A rebel storms the screen again: Anupama Chopra on Gulmohar
Sharmila Tagore plays Kusum, an elegant, wise, defiant matriarch, in the new film. It’s the ideal role for an actress who has always, inspiringly, done things her way.
Last week, after a 12-year hiatus, Sharmila Tagore returned to the screen with Gulmohar. In the film (now streaming on Disney+ Hotstar), she plays Kusum, the matriarch of an affluent Delhi family. Gulmohar is the name of their two-storey home, which is now being sold.
What is being dismantled is not just a house but a way of life. At the last family gathering before the packers arrive, Kusum announces that she has bought a house in Puducherry and intends to live there by herself. Amid these announcements, friction and old wounds between three generations of Batras resurface. But after much upheaval and strain, they come to understand that family is bigger than bricks and mortar.
As Kusum, Sharmila is contained. She is elegant and beauteous, with a defiance built into her dignity. At one point, she speaks of a secret past no one in the family is aware of; in the end, her Puducherry decision makes startling and delightful sense.
Kusum might be a senior citizen but she’s still very much a rebel. Which makes her the perfect fit for Sharmila. This is an actor who made her debut at 14. When she started shooting for that film, Satyajit Ray’s Apur Sansar, at 13, her fledgling acting career incensed her principal so much that the teenager was forced to move to another school.
At 17, she was pursuing her chosen career while living alone in a hotel. At 22, she became the first Indian actress to pose for a magazine cover (Filmfare) in a bikini. The image caused such a sensation that there were questions raised about it in Parliament.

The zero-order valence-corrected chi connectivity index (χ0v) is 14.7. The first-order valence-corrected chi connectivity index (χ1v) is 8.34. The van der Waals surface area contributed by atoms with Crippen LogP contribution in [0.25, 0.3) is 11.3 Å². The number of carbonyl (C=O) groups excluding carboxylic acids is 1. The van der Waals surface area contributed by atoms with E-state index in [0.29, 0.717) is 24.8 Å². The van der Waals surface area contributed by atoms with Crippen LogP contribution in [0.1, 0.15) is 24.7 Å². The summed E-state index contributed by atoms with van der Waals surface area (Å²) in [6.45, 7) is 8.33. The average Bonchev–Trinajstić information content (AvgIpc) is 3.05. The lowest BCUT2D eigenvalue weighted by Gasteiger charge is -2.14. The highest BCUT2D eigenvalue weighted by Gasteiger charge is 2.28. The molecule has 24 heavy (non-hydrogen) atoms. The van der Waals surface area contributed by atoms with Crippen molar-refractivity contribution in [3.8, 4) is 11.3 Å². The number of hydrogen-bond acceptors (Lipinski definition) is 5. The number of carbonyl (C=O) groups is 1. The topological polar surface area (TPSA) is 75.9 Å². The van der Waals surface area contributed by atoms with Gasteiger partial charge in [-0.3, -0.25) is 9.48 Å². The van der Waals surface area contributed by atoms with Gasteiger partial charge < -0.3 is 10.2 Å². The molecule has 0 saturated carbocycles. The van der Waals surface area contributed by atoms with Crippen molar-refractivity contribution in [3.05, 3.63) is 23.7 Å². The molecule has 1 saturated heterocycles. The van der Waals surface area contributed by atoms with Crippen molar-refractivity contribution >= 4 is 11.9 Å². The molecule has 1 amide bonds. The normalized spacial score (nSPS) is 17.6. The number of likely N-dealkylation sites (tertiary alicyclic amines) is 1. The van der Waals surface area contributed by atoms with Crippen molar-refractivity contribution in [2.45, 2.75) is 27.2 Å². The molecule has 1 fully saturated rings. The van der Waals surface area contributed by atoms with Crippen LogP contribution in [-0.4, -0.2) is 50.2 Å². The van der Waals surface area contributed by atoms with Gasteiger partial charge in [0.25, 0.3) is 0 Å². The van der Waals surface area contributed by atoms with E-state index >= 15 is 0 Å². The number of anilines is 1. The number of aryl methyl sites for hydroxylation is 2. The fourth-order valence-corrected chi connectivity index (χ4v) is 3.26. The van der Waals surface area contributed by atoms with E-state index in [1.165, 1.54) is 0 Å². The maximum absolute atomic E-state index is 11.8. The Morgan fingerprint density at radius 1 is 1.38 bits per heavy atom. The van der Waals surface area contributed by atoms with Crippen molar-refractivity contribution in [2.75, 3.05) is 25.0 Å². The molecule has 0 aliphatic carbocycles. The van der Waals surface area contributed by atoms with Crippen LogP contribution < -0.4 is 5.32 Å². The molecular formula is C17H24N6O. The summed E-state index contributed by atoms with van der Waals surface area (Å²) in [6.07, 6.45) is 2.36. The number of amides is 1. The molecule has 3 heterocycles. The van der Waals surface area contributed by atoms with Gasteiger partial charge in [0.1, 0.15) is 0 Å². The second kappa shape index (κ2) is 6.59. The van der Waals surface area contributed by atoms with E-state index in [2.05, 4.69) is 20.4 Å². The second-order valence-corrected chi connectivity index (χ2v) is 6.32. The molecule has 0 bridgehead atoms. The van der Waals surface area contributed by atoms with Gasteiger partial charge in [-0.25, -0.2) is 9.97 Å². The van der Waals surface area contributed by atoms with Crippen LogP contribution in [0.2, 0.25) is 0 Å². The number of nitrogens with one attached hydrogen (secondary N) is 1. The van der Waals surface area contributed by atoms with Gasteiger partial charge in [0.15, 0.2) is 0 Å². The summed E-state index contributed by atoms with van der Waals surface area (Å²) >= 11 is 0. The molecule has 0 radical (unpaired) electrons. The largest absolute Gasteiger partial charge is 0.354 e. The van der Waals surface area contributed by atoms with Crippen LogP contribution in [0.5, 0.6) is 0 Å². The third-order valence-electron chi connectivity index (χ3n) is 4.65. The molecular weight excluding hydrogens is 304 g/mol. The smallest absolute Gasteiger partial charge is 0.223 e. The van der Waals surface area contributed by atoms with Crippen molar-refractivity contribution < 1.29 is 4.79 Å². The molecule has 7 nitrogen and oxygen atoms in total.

Two years after that, she married the cricketer and nawab Mansoor Ali Khan Pataudi. Then caused jaws to drop yet again a few years later, when she returned to the screen after her first child, Saif Ali Khan, was born in 1970.
In 1976, she won a National Award for Mausam, in which she played two roles, one that of a sex worker. “What I am now, I was then,” she said, in an interview with Mojo Story last week.
Sharmila was and continues to be a disruptor (watch Gulmohar to understand the full extent of her risk-taking). At 78, she brings beauty and wisdom to every scene she’s in.
Contemporary artists could learn from her incredible range. She did some of her best work with Ray (they did five films together), but Sharmila was also a star of the mainstream. Watch her in Shakti Samanta’s 1969 Aradhana – the film with the iconic songs Mere Sapnon ki Rani and the single-take Roop Tera Mastana, where she and Rajesh Khanna, barely dressed, circle a fire sensuously. She was a fashion maven too, setting trends with her bouffant hair-do and winged eyeliner.
Two years ago, in an interview with Film Companion, Sharmila said that old age was like autumn. “It’s beautiful, but you are nearing the end.” I’ve never forgotten that line. After 65 years of making movies, she continues to be an inspiration.